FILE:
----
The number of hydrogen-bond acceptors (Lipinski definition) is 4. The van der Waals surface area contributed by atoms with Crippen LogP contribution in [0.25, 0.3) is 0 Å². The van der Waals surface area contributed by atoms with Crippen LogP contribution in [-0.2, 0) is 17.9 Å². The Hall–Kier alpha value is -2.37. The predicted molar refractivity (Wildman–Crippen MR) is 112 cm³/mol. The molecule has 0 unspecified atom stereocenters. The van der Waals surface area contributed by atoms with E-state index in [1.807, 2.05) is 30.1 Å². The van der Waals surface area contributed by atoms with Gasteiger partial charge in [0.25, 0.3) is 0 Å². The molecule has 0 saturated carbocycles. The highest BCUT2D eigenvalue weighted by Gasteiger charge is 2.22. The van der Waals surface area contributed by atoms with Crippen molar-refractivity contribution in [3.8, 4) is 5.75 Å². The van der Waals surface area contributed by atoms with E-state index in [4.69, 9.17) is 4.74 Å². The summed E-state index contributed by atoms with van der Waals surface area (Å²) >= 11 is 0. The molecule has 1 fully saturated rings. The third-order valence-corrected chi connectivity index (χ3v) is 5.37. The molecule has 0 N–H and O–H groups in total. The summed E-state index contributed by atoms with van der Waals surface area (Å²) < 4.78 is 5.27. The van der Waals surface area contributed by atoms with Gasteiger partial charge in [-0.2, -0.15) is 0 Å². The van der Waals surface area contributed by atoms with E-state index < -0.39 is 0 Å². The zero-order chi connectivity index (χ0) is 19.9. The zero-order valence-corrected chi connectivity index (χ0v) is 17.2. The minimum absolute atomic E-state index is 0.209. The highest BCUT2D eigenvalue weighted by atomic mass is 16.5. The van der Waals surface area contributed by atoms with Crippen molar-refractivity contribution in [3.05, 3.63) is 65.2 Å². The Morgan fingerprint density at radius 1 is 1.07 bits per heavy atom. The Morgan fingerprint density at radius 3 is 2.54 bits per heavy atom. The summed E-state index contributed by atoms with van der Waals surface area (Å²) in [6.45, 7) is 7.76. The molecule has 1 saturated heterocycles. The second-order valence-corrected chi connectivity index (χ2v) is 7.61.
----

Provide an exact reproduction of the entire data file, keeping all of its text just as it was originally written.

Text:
The number of hydrogen-bond acceptors (Lipinski definition) is 4. The van der Waals surface area contributed by atoms with Crippen LogP contribution in [0.25, 0.3) is 0 Å². The van der Waals surface area contributed by atoms with Crippen LogP contribution in [-0.2, 0) is 17.9 Å². The Hall–Kier alpha value is -2.37. The predicted molar refractivity (Wildman–Crippen MR) is 112 cm³/mol. The molecule has 0 unspecified atom stereocenters. The van der Waals surface area contributed by atoms with E-state index in [1.807, 2.05) is 30.1 Å². The van der Waals surface area contributed by atoms with Gasteiger partial charge in [0.25, 0.3) is 0 Å². The molecule has 0 saturated carbocycles. The highest BCUT2D eigenvalue weighted by Gasteiger charge is 2.22. The van der Waals surface area contributed by atoms with Crippen molar-refractivity contribution in [3.8, 4) is 5.75 Å². The van der Waals surface area contributed by atoms with E-state index in [4.69, 9.17) is 4.74 Å². The summed E-state index contributed by atoms with van der Waals surface area (Å²) >= 11 is 0. The molecule has 1 fully saturated rings. The third-order valence-corrected chi connectivity index (χ3v) is 5.37. The molecule has 0 N–H and O–H groups in total. The summed E-state index contributed by atoms with van der Waals surface area (Å²) < 4.78 is 5.27. The van der Waals surface area contributed by atoms with Gasteiger partial charge in [-0.2, -0.15) is 0 Å². The van der Waals surface area contributed by atoms with E-state index < -0.39 is 0 Å². The zero-order chi connectivity index (χ0) is 19.9. The zero-order valence-corrected chi connectivity index (χ0v) is 17.2. The minimum absolute atomic E-state index is 0.209. The highest BCUT2D eigenvalue weighted by atomic mass is 16.5. The van der Waals surface area contributed by atoms with Crippen molar-refractivity contribution in [3.05, 3.63) is 65.2 Å². The Morgan fingerprint density at radius 1 is 1.07 bits per heavy atom. The Morgan fingerprint density at radius 3 is 2.54 bits per heavy atom. The summed E-state index contributed by atoms with van der Waals surface area (Å²) in [6.45, 7) is 7.76. The molecule has 1 saturated heterocycles. The second-order valence-corrected chi connectivity index (χ2v) is 7.61.